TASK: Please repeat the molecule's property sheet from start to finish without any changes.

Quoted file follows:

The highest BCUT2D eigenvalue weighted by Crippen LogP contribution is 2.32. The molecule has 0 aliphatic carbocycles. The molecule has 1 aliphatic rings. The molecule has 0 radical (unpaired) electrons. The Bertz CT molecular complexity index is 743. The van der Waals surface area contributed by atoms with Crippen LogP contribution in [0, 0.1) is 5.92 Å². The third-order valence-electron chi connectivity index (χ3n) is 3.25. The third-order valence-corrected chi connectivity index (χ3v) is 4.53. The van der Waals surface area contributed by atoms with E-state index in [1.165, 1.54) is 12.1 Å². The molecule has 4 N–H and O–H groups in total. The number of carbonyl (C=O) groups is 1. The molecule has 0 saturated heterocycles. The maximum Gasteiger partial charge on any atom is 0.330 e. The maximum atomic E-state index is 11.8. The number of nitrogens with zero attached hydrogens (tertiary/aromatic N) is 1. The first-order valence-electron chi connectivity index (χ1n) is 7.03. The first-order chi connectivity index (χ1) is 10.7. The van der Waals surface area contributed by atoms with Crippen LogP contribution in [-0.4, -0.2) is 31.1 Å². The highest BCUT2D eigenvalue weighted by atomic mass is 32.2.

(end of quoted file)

The highest BCUT2D eigenvalue weighted by Crippen LogP contribution is 2.32. The molecule has 0 aliphatic carbocycles. The molecule has 1 aliphatic rings. The molecule has 0 radical (unpaired) electrons. The Bertz CT molecular complexity index is 743. The van der Waals surface area contributed by atoms with Crippen LogP contribution in [0, 0.1) is 5.92 Å². The third-order valence-electron chi connectivity index (χ3n) is 3.25. The third-order valence-corrected chi connectivity index (χ3v) is 4.53. The van der Waals surface area contributed by atoms with E-state index in [1.165, 1.54) is 12.1 Å². The molecule has 4 N–H and O–H groups in total. The number of carbonyl (C=O) groups is 1. The molecule has 0 saturated heterocycles. The maximum Gasteiger partial charge on any atom is 0.330 e. The maximum atomic E-state index is 11.8. The number of nitrogens with zero attached hydrogens (tertiary/aromatic N) is 1. The first-order valence-electron chi connectivity index (χ1n) is 7.03. The first-order chi connectivity index (χ1) is 10.7. The van der Waals surface area contributed by atoms with Crippen LogP contribution in [-0.4, -0.2) is 31.1 Å². The highest BCUT2D eigenvalue weighted by atomic mass is 32.2.